Still, the problematic use cases of the tool (notably the bit about being capable of illegally downloading and saving copyrighted music and video) ran afoul of the RIAA, who complained to GitHub that they were hosting a tool that was in contravention of copyright law, and in turn GitHub pulled the tool and left a lot of proverbial plumbers without proverbial wrenches.

Fortunately, all parties saw sense and restored Youtube-dl within days, but during the outage I had to do some very specific poking around about how to find and build the tool from non-GitHub resources, and in turn how to use it to manually select video and audio formats, which turned out to be rather interesting.

As anyone who’s uploaded video to YouTube will tell you, it’s not simply a process of lobbing it a file and then going and having a cup of tea while it puts all the ones and zeroes onto a webpage for your delectation and delight. That’d be convenient, but there’s more to it; YouTube is accessed by all kinds of client computers and devices over all kinds of connections, and as such it likes to have a lot of different versions of those video and audio files to serve out to those computers and devices. After all, if I’m watching a video on my iPhone on an LTE connection and the only video they can send my iPhone is the same full-resolution 4k file they’d send to my desktop wired to fiber then I’d stand in the rain watching the thing spool for a very long time while I asked myself whether I really needed to spend thirty minutes waiting to watch a cat video, and whether I should have considered my life choices with greater attention to time-management and the ownership and use of an umbrella.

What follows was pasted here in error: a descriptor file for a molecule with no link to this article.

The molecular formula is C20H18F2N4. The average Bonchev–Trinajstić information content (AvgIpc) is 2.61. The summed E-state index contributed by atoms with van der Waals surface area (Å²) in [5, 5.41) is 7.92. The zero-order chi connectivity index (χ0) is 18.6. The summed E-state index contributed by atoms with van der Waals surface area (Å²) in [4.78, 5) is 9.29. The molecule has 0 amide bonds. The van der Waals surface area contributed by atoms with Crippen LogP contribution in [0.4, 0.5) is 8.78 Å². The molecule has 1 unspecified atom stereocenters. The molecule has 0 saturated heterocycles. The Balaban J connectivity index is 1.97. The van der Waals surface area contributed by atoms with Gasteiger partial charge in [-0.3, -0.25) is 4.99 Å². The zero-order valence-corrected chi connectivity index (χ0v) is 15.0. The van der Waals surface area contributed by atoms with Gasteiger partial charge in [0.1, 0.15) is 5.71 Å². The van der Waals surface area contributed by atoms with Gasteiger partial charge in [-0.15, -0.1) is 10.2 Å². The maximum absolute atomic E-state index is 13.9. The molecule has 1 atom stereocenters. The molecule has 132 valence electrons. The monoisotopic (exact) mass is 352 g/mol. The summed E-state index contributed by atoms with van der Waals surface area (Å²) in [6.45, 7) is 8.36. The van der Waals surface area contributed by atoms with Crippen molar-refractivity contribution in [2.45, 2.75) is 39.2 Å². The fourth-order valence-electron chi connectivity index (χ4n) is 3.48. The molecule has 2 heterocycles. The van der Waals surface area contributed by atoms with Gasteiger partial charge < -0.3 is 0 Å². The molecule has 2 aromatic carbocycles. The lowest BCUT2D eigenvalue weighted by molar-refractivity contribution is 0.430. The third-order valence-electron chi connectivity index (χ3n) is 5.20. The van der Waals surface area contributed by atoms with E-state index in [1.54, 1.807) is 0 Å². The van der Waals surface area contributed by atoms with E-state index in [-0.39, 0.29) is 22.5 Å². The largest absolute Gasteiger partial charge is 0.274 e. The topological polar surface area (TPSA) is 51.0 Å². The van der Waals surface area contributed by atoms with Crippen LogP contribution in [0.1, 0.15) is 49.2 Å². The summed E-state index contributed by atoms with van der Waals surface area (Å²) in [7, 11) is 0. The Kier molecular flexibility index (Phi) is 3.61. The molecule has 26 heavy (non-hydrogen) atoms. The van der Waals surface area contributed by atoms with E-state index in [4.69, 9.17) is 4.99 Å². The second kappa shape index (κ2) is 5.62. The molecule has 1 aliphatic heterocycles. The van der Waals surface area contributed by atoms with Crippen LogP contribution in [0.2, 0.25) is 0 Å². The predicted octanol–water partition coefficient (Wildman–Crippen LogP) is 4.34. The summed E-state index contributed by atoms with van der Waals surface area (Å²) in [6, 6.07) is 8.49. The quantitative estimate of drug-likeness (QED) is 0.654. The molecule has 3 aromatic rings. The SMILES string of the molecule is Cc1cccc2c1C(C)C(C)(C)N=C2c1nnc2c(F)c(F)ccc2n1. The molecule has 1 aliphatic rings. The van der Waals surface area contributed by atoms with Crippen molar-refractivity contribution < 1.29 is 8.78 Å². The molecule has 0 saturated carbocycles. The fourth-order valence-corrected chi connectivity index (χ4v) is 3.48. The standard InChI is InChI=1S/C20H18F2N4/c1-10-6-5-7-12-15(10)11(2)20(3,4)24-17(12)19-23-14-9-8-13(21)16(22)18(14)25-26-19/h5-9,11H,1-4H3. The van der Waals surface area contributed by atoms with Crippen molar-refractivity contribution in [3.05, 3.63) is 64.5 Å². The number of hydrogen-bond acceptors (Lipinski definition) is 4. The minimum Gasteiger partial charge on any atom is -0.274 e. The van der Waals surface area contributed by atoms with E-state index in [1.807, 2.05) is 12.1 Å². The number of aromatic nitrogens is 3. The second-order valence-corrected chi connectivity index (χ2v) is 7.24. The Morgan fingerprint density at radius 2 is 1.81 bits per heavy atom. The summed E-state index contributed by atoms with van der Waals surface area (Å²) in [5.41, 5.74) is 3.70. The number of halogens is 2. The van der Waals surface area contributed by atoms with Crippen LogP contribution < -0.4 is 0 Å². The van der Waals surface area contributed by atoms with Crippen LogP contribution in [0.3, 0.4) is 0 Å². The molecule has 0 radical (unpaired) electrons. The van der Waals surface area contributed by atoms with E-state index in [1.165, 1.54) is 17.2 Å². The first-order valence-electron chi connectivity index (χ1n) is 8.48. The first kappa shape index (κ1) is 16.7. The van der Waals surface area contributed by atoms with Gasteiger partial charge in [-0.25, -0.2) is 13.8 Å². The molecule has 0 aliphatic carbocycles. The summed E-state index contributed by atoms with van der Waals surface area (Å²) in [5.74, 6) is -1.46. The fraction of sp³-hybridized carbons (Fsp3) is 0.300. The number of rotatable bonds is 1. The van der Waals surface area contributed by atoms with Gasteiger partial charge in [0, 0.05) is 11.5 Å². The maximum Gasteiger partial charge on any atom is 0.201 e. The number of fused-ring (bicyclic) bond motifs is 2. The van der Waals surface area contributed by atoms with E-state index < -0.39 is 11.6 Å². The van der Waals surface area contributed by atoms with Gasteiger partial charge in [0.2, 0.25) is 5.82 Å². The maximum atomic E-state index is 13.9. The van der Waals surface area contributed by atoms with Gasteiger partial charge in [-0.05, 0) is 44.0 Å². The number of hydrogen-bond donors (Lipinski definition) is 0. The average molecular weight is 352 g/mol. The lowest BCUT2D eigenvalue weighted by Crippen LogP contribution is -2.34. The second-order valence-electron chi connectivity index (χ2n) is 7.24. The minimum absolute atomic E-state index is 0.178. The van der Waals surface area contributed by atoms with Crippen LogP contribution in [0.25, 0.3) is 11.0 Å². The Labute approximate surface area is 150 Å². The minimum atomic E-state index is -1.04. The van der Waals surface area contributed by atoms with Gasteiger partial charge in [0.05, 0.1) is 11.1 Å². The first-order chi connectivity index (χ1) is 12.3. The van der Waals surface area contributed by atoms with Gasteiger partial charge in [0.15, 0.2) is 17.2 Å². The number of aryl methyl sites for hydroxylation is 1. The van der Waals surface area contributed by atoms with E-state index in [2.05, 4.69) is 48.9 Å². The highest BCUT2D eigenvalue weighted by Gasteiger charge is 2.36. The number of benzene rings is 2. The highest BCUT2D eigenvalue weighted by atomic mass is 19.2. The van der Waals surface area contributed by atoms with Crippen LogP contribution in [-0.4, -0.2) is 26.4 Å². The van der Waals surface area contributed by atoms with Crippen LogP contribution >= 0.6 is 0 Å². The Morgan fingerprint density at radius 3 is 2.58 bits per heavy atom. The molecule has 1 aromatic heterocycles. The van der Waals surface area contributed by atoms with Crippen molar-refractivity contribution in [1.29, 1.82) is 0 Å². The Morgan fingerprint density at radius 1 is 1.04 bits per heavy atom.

Fortunately, YouTube-dl makes it easy to look at all the different versions of audio and video streams associated with a YouTube video, and then allows you to pick and choose which versions you’d like to download. Let’s start with a classic educational staple – Dr. Richard P. Astley’s rendition of the immortal classic “I Shall Never Give You Up.”

The YouTube URL for this is:

If you copy that URL and paste into YouTube-dl while invoking the -F option then you’ll get this impressive looking list: